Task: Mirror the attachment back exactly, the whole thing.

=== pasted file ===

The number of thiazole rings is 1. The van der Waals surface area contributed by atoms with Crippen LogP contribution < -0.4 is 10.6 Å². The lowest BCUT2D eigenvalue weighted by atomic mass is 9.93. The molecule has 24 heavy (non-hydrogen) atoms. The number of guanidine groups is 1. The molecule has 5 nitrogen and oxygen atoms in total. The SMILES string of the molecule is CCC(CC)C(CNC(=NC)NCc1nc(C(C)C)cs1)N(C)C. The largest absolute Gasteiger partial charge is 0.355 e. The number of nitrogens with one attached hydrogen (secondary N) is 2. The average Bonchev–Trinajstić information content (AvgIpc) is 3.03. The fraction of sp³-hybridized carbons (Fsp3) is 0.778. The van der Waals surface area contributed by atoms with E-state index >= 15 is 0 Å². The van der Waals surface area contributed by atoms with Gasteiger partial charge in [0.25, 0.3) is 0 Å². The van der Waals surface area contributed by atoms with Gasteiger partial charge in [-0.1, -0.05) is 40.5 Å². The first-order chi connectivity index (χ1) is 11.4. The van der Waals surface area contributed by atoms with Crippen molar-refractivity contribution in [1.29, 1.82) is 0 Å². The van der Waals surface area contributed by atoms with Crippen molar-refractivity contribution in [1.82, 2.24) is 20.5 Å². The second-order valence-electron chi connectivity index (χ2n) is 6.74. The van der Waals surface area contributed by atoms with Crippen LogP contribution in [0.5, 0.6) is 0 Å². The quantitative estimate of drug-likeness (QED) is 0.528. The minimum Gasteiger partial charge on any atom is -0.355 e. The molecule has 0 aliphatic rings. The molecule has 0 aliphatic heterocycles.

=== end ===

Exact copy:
The number of thiazole rings is 1. The van der Waals surface area contributed by atoms with Crippen LogP contribution < -0.4 is 10.6 Å². The lowest BCUT2D eigenvalue weighted by atomic mass is 9.93. The molecule has 24 heavy (non-hydrogen) atoms. The number of guanidine groups is 1. The molecule has 5 nitrogen and oxygen atoms in total. The SMILES string of the molecule is CCC(CC)C(CNC(=NC)NCc1nc(C(C)C)cs1)N(C)C. The largest absolute Gasteiger partial charge is 0.355 e. The number of nitrogens with one attached hydrogen (secondary N) is 2. The average Bonchev–Trinajstić information content (AvgIpc) is 3.03. The fraction of sp³-hybridized carbons (Fsp3) is 0.778. The van der Waals surface area contributed by atoms with E-state index >= 15 is 0 Å². The van der Waals surface area contributed by atoms with Gasteiger partial charge in [0.25, 0.3) is 0 Å². The van der Waals surface area contributed by atoms with Gasteiger partial charge in [-0.1, -0.05) is 40.5 Å². The first-order chi connectivity index (χ1) is 11.4. The van der Waals surface area contributed by atoms with Crippen molar-refractivity contribution in [1.29, 1.82) is 0 Å². The van der Waals surface area contributed by atoms with Crippen molar-refractivity contribution in [1.82, 2.24) is 20.5 Å². The second-order valence-electron chi connectivity index (χ2n) is 6.74. The van der Waals surface area contributed by atoms with Crippen LogP contribution in [0.5, 0.6) is 0 Å². The quantitative estimate of drug-likeness (QED) is 0.528. The minimum Gasteiger partial charge on any atom is -0.355 e. The molecule has 0 aliphatic rings. The molecule has 0 aliphatic heterocycles.